Requirements- I write immediately on github. On github in the wiki, I made a separate page on which all changes (respectively, all iterations) are contained in a chronological order . I use links to prototypes and domain diagrams. I describe only the logic. If you write more and in more detail, then the cost of maintaining documentation increases sharply. The average volume of 4-5 paragraphs of 1-10 lines. Iterations are usually 3-10 days.

This approach allows you to see the whole iteration chronology and analytics and developer on one page. Also, which is very important, I use the same page to record plans for the next iteration. I highlight the current iteration with either color or just bold text. Sometimes I indicate the fact / plan dates of the start and end dates of the iteration. The farther the planned iteration from the current, the more abstract the presentation, the closer the more detailed. I use the descriptions of future iteration for discussion with developers and other participants in the process.

A typical example of iteration requirements: I

calculated that on average it takes 2-3 hours to document the requirements for iteration (on average once a week): 1 hour for the subject area, 1 for the design of interfaces and up to 1 hour for a textual description of the requirements.


The changes identified two types: bug and enchencement. As a tracker, I use the same github. Over time, I came to the following set of task labels:

And to the following rules for affixing statuses:

Creation. The analyst does the task (bug or enhancement), optionally indicates if the error is on the battlefield and on the test it is not (prod), and optionally indicates if the correction needs to be urgently (A).

Work The developer checks if there are no tasks with a tag (A). If there is takes it, if not takes it next. It reads and either corrects (need upload), or says that it cannot reproduce (can't reproduce), or it needs more information (need info).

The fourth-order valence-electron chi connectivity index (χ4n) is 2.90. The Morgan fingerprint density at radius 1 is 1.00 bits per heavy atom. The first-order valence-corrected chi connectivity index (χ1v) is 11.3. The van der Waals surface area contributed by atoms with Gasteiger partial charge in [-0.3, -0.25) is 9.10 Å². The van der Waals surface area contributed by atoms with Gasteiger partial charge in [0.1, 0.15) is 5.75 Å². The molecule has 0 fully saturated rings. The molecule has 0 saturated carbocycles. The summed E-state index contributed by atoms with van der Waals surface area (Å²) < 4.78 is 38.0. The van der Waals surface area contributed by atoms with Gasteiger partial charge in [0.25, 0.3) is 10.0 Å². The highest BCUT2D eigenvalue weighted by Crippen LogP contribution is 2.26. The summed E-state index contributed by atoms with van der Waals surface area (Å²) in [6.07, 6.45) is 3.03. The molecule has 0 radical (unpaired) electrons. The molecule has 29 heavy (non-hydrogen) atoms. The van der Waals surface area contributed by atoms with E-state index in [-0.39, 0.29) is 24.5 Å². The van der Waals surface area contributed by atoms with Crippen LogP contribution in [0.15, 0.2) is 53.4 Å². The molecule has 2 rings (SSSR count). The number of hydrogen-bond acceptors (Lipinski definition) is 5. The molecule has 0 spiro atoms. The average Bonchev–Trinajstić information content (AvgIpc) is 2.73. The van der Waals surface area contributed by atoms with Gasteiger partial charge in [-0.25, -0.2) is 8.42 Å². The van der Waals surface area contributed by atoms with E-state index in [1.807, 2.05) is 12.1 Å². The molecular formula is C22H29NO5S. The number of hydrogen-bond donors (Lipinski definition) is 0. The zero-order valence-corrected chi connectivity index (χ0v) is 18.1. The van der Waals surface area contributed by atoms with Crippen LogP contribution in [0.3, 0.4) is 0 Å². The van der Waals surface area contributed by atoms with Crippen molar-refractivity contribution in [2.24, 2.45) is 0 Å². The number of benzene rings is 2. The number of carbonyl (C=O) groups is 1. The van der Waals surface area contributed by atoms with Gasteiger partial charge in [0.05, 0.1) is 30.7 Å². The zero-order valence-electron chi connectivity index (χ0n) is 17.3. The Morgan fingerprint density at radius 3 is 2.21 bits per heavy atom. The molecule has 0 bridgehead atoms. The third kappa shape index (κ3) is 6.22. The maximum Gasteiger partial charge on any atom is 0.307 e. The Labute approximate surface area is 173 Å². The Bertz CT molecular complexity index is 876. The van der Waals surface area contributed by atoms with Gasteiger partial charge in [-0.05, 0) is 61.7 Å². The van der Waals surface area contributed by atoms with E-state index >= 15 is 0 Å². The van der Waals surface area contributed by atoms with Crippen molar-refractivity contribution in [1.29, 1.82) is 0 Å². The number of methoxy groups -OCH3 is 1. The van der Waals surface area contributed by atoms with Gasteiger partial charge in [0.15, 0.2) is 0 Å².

Information If a reaction is needed Analytics answers in comments and removes (can't reproduce / need info) or closes the task.

Work The developer corrects if the task is not removed and sets (need upload).

Pouring for the test The developer pours, removes the need uplaod, sets fixed to what is uploaded to the test server. If the bug is specified from the battle one, then the Developer does not set fixed until there are changes to the battle one.

Testing on the test The tester looks and either close the task or leave it open and removes fixed.

Fill on the battle Developer pours on the battle: - all closed, which are fixed (at the same time remove fixed) - all open which have (prod) and (need upload).

Check on the battle The tester tests those bugs that are (prod) and (fixed), if everything is OK then close the task.

* I have the real names of developers and other process participants in the wiki. It helps.

Code Versions

Everything is quite ordinary here. I'm using github.


I came to this format of work for several years of working as an analyst / project manager, working both on automation projects for small enterprises and conventional Internet services. The above may be trite, but it really saves time, allowing the whole team to keep abreast of events and not lose time supporting unnecessary documents.